- History 362B-001 — Black American History Since 1865 (Same as AFR 311B) (Dr. Cohen, MWF 10-10:50) -- How have African Americans tried to create a more inclusive and socially just United States? As we explore the history of African Americans after the Civil War, we will examine the many ways African American intellectuals, artists, and activists have demanded equality and asserted their humanity. We will focus on the cultural and political debates African Americans have had about racial integration, Black cultural expressions, and racial protests. You’ll even get the chance to put yourself in their shoes and have debates as the African Americans we study! Required Books: Jonathan Scott Holloway, The Cause of Freedom: A Concise History of African Americans (2021). (New: $18.95) Julie Buckner Armstrong and Amy Schmidt, eds., The Civil Rights Reader: American Literature from Jim Crow to Reconciliation (2009). (New: $26.95) Assignments: Papers, Participation, In-Class Debates/Role Playing.
- History 370A-001 & 980 — History of Latin America-Colonial (Dr. Najar, MW 2-3:15) This course will introduce students to the history of colonial Latin America as well as critical issues in the study of Latin American. Together, we will analyze the cultural groups, identities, and interests that came together in the “New World” which subsequently formed the basis for the societies of Latin America. The “Columbian Exchange” brought new food sources to the Old World, which resulted in increasing its population; unfortunately it also brought deadly diseases to the New World’s indigenous people. The class illustrates Iberian’s political and military domination in the fifteenth century, which opened Western eyes to new wealth, power, and knowledge possibilities. This course explores major themes from the 1500s through the early 19th century; gender and sexuality; race and ethnicity; slavery and Indian resistance. It also aims to define early Latin America from both local and world perspectives heading into the late eighteenth century and the age of the Atlantic Revolutions and Latin American independence. Required Readings: Mark A Burkholder and Lyman L. Johnson, Colonial Latin America, 9th ed. (2012); Inga Clendinnen, Ambivalent Conquests: Maya and Spaniard in Yucatán, 1517-1570, 2nd ed. (2003); James H. Sweet, Recreating Africa: Culture, Kinship, and Religion in the African-Portuguese World, 1441-1770 (2003).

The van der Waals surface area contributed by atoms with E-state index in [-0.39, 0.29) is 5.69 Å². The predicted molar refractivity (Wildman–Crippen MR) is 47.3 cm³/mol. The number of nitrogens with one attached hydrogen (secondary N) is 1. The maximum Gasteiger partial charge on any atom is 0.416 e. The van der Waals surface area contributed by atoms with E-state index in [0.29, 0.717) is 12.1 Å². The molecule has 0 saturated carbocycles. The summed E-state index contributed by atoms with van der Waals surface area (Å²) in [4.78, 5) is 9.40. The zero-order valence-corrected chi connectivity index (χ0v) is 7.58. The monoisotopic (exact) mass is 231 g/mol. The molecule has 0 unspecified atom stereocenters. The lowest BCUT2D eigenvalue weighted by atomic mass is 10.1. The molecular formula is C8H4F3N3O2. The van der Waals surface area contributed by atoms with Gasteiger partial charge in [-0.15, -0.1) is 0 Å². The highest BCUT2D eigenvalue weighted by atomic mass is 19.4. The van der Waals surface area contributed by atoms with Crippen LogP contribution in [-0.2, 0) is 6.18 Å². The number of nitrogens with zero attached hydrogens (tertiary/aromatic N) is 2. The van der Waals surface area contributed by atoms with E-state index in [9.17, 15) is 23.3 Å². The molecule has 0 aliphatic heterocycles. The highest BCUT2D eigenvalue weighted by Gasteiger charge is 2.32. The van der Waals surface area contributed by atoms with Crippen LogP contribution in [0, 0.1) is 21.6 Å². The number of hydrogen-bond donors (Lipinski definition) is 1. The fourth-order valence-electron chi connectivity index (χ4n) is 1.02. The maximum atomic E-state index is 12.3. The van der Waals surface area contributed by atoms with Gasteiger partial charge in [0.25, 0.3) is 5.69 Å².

- History 392-001 — Historical Research and Writing (Dr. Bean, TR 11-12:15) History 392 introduces you to the tools and methods which historians use to research and write history. Since this is a seminar, you will take a more active role in this course than in many of your other courses. Come to class ready to discuss assigned readings and critique the written and oral work of your fellow students. The course is divided into three segments. First, we begin by discussing methods of historical research and writing: selecting a topic, using the library, evaluating evidence, and writing a research paper. Second, you will spend several weeks engaged in independent research and writing. Finally, you will make an oral and written presentation of your research findings. Your final paper will incorporate the revisions suggested by your colleagues and instructor. Required readings: Rampolla, Pocket Guide to Writing in History (2017 or later edition — older is cheaper). Assignments: weekly one-on-one meetings with instructor, library and other exercises, participate in class discussions; book review; oral presentations, and final paper 10-12 pages long.
- HISTORY 392-940 (Dr. Sramek, online, part of Online Degree) History 392 introduces you to the tools and methods which historians use to research and write history. Since this is a seminar, you will take a more active role in this course than in many of your other courses. Come to class ready to discuss assigned readings and critique the written and oral work of your fellow students. The course is divided into three segments. First, we begin by discussing methods of historical research and writing: selecting a topic, using the library, evaluating evidence, and writing a research paper. Second, you will spend several weeks engaged in independent research and writing. Finally, you will make an oral and written presentation of your research findings. Your final paper will incorporate the revisions suggested by your colleagues and instructor. Required readings: Rampolla, Pocket Guide to Writing in History (2017 or later edition — older is cheaper). Assignments: weekly one-on-one meetings with instructor, library and other exercises, participate in class discussions; book review; oral presentations, and final paper 10-12 pages long.